1

Previously employed women of color had large and persistent declines in labor force participation
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Note: Three-month moving average labor force participation rates are plotted for previously employed 25- to 54-year-old (prime-working-age) women and men, broken out by race and ethnicity. Each is adjusted for monthly seasonality based on average monthly values from January 2003 to February 2020. Statistics are weighted using sampling weights.
Source: Authors’ calculations based on Current Population Survey data downloaded from IPUMS Flood et al. 2020

Understanding women’s labor force exits

What explains the higher rate of labor force exits among women of color?1 In particular, Latina women had pre-pandemic jobs that were associated with COVID-19 employment disruptions. They were more likely to work in occupations and industries, such as leisure and hospitality, that had larger employment losses and less remote work.2 Similarly, workers with less education and lower earnings had higher initial employment losses during the pandemic. Around 15 percent of Latina women had less than a high school degree, compared to 5 percent of Black women and 2 percent of White women. Additionally, Latina women earned an average weekly wage of $780, compared with $990 for all women. Latina women were also more likely than other women to be living with children.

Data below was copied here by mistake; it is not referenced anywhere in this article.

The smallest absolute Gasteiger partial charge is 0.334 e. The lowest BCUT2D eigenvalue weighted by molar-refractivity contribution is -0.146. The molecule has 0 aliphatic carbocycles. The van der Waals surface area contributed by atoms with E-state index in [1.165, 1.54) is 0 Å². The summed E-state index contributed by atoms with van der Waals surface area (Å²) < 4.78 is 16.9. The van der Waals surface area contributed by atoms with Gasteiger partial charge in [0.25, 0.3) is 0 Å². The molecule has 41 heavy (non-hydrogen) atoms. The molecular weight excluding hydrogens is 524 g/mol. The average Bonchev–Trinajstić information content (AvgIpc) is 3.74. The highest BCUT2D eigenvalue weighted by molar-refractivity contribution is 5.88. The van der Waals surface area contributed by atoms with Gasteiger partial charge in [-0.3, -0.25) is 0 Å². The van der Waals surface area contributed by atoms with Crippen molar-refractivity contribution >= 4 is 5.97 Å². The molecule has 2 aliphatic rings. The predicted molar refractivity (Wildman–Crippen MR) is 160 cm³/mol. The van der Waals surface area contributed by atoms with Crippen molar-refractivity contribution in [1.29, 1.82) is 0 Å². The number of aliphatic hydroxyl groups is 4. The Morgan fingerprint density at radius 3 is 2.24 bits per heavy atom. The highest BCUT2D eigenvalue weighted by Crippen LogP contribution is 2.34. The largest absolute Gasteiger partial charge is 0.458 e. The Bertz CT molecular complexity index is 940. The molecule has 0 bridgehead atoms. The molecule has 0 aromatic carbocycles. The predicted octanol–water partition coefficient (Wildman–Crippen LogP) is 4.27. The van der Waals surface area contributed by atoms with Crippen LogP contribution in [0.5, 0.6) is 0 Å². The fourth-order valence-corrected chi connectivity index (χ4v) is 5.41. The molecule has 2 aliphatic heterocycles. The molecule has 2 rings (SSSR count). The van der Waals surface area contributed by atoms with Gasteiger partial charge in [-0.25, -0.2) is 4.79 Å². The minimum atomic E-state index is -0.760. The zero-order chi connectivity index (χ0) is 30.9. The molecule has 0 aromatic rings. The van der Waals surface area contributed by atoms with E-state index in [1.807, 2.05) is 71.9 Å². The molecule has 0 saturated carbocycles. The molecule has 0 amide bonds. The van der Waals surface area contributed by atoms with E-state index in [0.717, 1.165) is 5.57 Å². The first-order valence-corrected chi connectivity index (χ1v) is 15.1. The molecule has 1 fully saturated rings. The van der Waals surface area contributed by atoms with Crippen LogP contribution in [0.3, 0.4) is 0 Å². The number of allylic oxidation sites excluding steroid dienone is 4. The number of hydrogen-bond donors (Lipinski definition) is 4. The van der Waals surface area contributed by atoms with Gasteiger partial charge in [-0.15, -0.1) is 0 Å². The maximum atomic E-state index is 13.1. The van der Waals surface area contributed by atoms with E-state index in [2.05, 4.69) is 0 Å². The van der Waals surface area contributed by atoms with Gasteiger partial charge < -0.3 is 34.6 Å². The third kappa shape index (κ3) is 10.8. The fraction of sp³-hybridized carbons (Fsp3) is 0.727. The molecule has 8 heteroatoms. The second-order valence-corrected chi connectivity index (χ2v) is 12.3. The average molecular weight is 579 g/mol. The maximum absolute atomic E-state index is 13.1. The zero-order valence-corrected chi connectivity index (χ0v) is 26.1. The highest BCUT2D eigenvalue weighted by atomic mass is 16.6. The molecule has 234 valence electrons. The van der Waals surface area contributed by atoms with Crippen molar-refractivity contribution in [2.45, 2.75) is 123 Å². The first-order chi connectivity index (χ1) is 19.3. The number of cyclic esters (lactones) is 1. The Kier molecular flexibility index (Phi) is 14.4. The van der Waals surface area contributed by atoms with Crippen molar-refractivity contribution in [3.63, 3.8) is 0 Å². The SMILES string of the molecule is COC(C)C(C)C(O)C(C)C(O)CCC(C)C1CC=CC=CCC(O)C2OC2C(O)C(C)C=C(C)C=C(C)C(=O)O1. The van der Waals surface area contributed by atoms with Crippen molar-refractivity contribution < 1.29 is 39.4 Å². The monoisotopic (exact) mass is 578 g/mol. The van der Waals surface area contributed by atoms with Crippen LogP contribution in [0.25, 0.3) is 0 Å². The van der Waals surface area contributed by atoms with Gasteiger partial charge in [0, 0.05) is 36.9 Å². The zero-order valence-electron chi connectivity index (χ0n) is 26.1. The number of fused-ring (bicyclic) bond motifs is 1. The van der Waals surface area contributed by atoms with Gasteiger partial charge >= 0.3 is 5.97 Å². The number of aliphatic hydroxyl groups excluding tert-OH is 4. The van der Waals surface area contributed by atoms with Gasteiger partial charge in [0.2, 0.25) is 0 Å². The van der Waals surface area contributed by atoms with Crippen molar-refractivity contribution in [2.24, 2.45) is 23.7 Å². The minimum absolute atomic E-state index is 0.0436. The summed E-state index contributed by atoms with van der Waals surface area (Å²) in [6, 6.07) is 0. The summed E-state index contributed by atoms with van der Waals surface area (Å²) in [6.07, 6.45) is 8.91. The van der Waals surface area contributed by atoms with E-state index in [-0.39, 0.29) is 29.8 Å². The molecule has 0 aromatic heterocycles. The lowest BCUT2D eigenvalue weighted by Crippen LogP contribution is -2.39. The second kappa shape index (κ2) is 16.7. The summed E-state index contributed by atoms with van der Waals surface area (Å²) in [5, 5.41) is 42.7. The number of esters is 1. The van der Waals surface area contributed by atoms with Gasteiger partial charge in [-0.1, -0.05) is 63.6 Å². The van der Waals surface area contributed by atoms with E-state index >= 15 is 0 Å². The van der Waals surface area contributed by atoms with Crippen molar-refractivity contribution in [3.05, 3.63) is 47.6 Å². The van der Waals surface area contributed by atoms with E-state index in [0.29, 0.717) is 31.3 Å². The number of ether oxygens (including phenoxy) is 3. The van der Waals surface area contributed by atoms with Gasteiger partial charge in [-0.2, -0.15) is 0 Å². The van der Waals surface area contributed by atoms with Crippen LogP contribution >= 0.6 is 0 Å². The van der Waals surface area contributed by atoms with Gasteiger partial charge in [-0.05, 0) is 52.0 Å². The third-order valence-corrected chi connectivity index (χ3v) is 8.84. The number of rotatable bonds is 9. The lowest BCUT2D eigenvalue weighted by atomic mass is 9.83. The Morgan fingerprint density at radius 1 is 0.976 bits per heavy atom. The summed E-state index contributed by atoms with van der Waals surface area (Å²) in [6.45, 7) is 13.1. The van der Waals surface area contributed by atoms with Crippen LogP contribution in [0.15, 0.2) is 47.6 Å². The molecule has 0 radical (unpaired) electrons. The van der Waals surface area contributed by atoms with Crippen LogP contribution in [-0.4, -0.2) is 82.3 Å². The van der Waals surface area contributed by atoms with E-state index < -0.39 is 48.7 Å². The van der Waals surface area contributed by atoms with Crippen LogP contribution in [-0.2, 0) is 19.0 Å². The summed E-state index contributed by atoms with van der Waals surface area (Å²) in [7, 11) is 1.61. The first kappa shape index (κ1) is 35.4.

These variables also predicted more severe impacts among Black women, though to a smaller degree than for Latina women. In particular, Black women were less likely than White women to be in occupations and industries where working from home as a result of COVID-19 was more common. Black women also earned substantially less, had lower average education levels than White women, and were less likely to be married.3

Women living with young children were more likely to leave the labor force

Previously employed women living with young children saw the sharpest declines in labor force participation, followed by women living with school-age children. See Figure 2. Previously employed women in households with no children under age 13 have labor force participation rates that are only around 1 percentage point lower than before the pandemic. In comparison, labor force participation rates among women with children ages six to 12 were 3 percentage points lower, and women in households with children ages zero to five saw a 5 percentage-point decline. In contrast, previously employed men saw initial labor force participation declines of 2 percentage points, regardless of whether there were children in the household. (See Figure 2, Panel B.)

2

Previously employed women living with children had large and persistent declines in labor force participation